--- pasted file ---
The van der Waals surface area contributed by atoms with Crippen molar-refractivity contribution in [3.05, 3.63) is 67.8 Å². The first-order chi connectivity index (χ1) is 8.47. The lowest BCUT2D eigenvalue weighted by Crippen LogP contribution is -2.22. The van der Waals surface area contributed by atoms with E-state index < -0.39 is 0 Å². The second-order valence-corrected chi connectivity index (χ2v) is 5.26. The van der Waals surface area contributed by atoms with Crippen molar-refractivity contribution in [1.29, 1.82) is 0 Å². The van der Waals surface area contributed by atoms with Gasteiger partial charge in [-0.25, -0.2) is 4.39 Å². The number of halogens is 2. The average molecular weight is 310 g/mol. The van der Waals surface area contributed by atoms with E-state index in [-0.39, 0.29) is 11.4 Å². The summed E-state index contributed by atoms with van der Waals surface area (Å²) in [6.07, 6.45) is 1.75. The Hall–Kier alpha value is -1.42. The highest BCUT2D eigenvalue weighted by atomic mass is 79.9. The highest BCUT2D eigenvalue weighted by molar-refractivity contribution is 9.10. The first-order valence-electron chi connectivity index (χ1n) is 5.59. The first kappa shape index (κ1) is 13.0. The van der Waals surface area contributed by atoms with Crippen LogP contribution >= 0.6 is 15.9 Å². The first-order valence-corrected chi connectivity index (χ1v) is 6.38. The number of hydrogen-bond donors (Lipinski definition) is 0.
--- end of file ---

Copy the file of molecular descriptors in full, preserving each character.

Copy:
The van der Waals surface area contributed by atoms with Crippen molar-refractivity contribution in [3.05, 3.63) is 67.8 Å². The first-order chi connectivity index (χ1) is 8.47. The lowest BCUT2D eigenvalue weighted by Crippen LogP contribution is -2.22. The van der Waals surface area contributed by atoms with E-state index < -0.39 is 0 Å². The second-order valence-corrected chi connectivity index (χ2v) is 5.26. The van der Waals surface area contributed by atoms with Crippen molar-refractivity contribution in [1.29, 1.82) is 0 Å². The van der Waals surface area contributed by atoms with Gasteiger partial charge in [-0.25, -0.2) is 4.39 Å². The number of halogens is 2. The average molecular weight is 310 g/mol. The van der Waals surface area contributed by atoms with E-state index in [-0.39, 0.29) is 11.4 Å². The summed E-state index contributed by atoms with van der Waals surface area (Å²) in [6.07, 6.45) is 1.75. The Hall–Kier alpha value is -1.42. The highest BCUT2D eigenvalue weighted by atomic mass is 79.9. The highest BCUT2D eigenvalue weighted by molar-refractivity contribution is 9.10. The first-order valence-electron chi connectivity index (χ1n) is 5.59. The first kappa shape index (κ1) is 13.0. The van der Waals surface area contributed by atoms with Crippen LogP contribution >= 0.6 is 15.9 Å². The first-order valence-corrected chi connectivity index (χ1v) is 6.38. The number of hydrogen-bond donors (Lipinski definition) is 0.